Powers of the State Auditor

The Senate Government Accountability Committee convened Thursday morning to discuss HB 2111, sponsored by Representative Phil Christofanelli (R-St. Peters). The bill provides that the Auditor may audit all or part of any political subdivision or government entity if, after an investigation, the auditor believes improper governmental activity has occurred. The Office of State Auditor provided supporting testimony. No opposing testimony was presented to the committee.

Omnibus Political Subdivision

The House Government Efficiency and Downsizing Committee convened Wednesday morning to re-consider passage of HB 2206, sponsored by Representative Richard West (R-Wentzville). The bill as originally filed requires political subdivisions to adopt a meeting speaker policy by July 1, 2025, to allow for public comments and prohibits a political subdivision from banning or removing individuals from a meeting. The bill had previously been voted out of committee, however as we near the end of session, members start to look for every opportunity to amend bills to include their priorities. Through a series of procedural moves, the committee brought back to the bill to reconsider and to offer a committee substitute ultimately creating an omnibus bill relating to political subdivisions. The bill now includes over 20 new provisions, specifically:

  • HB 2381, which establishes the Protecting Small Business Act;
  • HB 1512, which modifies provisions relating to the powers of libraries;
  • Bars political subdivisions from imposing or enforcing a moratorium on eviction proceedings unless specifically authorized by state law;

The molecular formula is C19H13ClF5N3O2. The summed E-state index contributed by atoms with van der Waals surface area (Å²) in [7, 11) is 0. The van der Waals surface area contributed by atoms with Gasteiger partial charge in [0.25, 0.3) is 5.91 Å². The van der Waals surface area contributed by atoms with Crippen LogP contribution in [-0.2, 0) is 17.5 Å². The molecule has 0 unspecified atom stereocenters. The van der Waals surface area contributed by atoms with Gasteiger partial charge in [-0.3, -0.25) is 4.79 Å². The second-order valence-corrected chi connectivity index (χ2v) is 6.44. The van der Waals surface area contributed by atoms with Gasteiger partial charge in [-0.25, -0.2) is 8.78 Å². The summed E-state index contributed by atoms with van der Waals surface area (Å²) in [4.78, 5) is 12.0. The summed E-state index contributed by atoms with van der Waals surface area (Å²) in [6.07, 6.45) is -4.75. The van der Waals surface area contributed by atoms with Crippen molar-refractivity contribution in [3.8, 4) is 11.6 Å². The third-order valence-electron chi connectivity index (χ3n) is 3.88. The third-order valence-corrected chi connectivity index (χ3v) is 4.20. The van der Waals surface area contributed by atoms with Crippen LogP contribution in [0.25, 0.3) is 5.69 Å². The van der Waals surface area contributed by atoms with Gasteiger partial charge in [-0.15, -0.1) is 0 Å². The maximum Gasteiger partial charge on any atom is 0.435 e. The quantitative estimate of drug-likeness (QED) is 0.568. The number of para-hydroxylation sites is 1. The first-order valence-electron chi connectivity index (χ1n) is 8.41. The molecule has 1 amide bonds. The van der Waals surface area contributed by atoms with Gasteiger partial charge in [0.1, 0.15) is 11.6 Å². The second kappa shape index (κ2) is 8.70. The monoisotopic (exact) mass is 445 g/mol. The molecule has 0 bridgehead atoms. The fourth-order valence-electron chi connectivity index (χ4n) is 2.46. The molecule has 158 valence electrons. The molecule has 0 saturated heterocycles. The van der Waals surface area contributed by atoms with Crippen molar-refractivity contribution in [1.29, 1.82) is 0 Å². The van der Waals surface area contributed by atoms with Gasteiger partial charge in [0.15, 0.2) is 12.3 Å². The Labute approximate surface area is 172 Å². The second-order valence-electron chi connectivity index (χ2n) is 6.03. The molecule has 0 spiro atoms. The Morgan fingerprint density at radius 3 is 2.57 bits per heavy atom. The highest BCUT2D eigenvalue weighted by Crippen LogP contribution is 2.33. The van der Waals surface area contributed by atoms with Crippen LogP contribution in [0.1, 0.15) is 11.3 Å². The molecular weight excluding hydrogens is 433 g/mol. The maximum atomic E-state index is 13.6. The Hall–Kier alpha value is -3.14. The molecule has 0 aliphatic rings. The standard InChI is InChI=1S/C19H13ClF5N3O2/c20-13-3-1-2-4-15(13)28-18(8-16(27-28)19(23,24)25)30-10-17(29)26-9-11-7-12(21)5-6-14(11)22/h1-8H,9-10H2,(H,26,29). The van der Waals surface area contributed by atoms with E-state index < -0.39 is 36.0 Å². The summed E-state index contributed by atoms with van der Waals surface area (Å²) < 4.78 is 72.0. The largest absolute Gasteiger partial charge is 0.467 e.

• HB 1511, which requires political subdivisions that require the installation of electric vehicle charging stations at certain businesses to pay the costs associated with the installation, maintenance, and operation of such stations;
  • HB 2282, which establishes the Building Permit Reform Act;
  • HB 2057, which modifies provisions relating to video service providers;
  • HB 1995, which repeals the expiration date of the Uniform Small Wireless Facility Deployment Act;
  • HB 2286, which specifies that certain residency requirements of a city of the fourth classification may be satisfied by certain conditions;
  • HB 2571, which modifies provisions relating to financial statements of certain local governments;
  • HB 2104, which modifies provisions relating to elections;
  • Any local public health agency that imposes a fine or other monetary penalty against an individual, business, or church, shall return all monies collected.
  • HB 1522, which modifies provisions relating to the establishment of alternative county highway commissions in certain counties;
  • HB 1751, which modifies provisions regarding solid waste disposal permits;